HOW TO PICK THE BEST ARTICHOKE
If this is the first time you cook artichokes, you must know the proper ways how to pick the best ones. Artichokes are exceptionally delicate, and if you don’t choose the best, your dinner might be ruined.
🟪 When to buy
If you try to look for artichokes in the supermarket, you will notice that they are available frozen, canned, marinated, fresh, and pickled. Try to buy them fresh whenever possible, as they tend to be more nutritious at this state. However, artichokes are usually dominant only in the season from March to May, so it might be challenging to find fresh ones during the off-season.
When choosing fresh artichokes, look for the heads with tightly shrunk leaves. Spaced leaves are a sign that the artichoke has been sitting there for a long time. The leaves should also be green and firm with tinges of purple.
At home, you can store unwashed artichokes for up to 4 days in the fridge’s vegetable section or longer if in a sealed container. Aside from this, you can also buy artichoke hearts in a can, but be sure to check their sodium content. They are typically canned in salt water to preserve their freshness. If choosing the canned variety, look for low-sodium type.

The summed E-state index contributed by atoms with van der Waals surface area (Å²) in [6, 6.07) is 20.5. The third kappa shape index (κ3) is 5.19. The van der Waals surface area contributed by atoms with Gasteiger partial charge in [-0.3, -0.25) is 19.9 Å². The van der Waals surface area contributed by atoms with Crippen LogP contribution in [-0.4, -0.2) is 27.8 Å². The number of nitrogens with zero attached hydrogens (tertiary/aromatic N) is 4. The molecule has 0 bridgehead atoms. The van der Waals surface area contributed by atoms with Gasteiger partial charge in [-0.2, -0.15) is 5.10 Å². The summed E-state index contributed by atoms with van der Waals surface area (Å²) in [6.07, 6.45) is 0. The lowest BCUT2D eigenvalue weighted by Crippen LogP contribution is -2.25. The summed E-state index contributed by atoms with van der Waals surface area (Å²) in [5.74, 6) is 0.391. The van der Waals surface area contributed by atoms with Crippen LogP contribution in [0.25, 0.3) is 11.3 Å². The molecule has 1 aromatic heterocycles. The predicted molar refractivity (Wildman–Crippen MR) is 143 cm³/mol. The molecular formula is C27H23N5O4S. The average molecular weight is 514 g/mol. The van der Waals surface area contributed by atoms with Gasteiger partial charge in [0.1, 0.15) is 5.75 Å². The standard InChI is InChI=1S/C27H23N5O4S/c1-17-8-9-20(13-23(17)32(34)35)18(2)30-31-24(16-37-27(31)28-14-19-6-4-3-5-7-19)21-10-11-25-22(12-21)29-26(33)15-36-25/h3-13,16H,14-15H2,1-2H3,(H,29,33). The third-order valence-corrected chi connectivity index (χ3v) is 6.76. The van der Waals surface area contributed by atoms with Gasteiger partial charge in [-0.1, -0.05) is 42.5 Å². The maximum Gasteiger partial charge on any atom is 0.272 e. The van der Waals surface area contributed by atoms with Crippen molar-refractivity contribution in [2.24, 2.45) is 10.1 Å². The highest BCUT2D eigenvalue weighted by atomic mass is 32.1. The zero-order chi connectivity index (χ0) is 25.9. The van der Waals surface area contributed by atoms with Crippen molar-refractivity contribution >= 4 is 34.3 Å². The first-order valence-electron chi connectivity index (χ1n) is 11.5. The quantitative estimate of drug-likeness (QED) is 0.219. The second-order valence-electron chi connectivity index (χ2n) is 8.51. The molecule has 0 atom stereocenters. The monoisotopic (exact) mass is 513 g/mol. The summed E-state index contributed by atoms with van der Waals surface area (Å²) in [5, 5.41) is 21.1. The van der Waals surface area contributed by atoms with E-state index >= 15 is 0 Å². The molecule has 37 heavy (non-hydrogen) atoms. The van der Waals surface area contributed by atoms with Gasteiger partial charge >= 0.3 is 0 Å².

You may also rinse and drain the artichokes before eating them to remove some of the salt. Pickled and marinated artichokes are excellent if you want to add a tangy kick to your meal. They are often packed in a brine of water, vinegar, and salt. So if you are on a low-sodium diet, you may want to avoid these options or just marinate your own artichokes at home.
ARTICHOKE HEALTH ADVANTAGES
This magical plant has a lot to acquire from improving skin health, a better heart, lower blood pressure, good hair, improved immunity, and more.
🟦 Good for digestion
Artichoke leaf extract is recommended in several parts of the world to treat indigestion. The extract increases the flow of bile, which speeds food through the digestive tract. This is also the reason the extract can ease the symptoms of fullness and stomach bloating.
One study found that artichoke leaf extract can help relieve the symptoms of irritable bowel syndrome. And given that it is a fibrous vegetable, it feeds the probiotic bacteria in the gut.
Artichokes improve skin health. They are super-rich in antioxidants that slow down aging. Artichokes are also rich in vitamin C, which is one of the most significant contributors to healthy collagen development. Another advantage to the skin is detoxification. This prevents oxidative stress, which affects the appearance of the skin. The leaf extract contains another essential chemical called cynaropicrin, which reduces the damage caused by U.V.U.V. rays and protects the skin.
🟦 Boosts immunity